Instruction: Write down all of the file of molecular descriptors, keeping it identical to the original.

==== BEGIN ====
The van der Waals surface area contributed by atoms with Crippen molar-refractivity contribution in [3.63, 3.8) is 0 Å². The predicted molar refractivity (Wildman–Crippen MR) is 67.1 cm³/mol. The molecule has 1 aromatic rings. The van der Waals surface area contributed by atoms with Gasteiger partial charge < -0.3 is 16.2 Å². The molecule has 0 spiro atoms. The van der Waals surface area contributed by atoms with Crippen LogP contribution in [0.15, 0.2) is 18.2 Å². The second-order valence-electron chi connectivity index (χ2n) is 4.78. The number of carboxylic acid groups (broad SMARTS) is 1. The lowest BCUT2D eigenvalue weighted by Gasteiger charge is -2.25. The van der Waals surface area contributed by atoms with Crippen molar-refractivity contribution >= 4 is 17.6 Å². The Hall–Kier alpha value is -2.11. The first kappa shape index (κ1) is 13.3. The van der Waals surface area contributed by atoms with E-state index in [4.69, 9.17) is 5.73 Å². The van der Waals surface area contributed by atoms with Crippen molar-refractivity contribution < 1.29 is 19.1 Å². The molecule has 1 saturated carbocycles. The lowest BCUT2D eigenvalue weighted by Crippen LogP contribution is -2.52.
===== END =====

The van der Waals surface area contributed by atoms with Crippen molar-refractivity contribution in [3.63, 3.8) is 0 Å². The predicted molar refractivity (Wildman–Crippen MR) is 67.1 cm³/mol. The molecule has 1 aromatic rings. The van der Waals surface area contributed by atoms with Gasteiger partial charge < -0.3 is 16.2 Å². The molecule has 0 spiro atoms. The van der Waals surface area contributed by atoms with Crippen LogP contribution in [0.15, 0.2) is 18.2 Å². The second-order valence-electron chi connectivity index (χ2n) is 4.78. The number of carboxylic acid groups (broad SMARTS) is 1. The lowest BCUT2D eigenvalue weighted by Gasteiger charge is -2.25. The van der Waals surface area contributed by atoms with Crippen molar-refractivity contribution >= 4 is 17.6 Å². The Hall–Kier alpha value is -2.11. The first kappa shape index (κ1) is 13.3. The van der Waals surface area contributed by atoms with E-state index in [4.69, 9.17) is 5.73 Å². The van der Waals surface area contributed by atoms with Crippen molar-refractivity contribution < 1.29 is 19.1 Å². The molecule has 1 saturated carbocycles. The lowest BCUT2D eigenvalue weighted by Crippen LogP contribution is -2.52.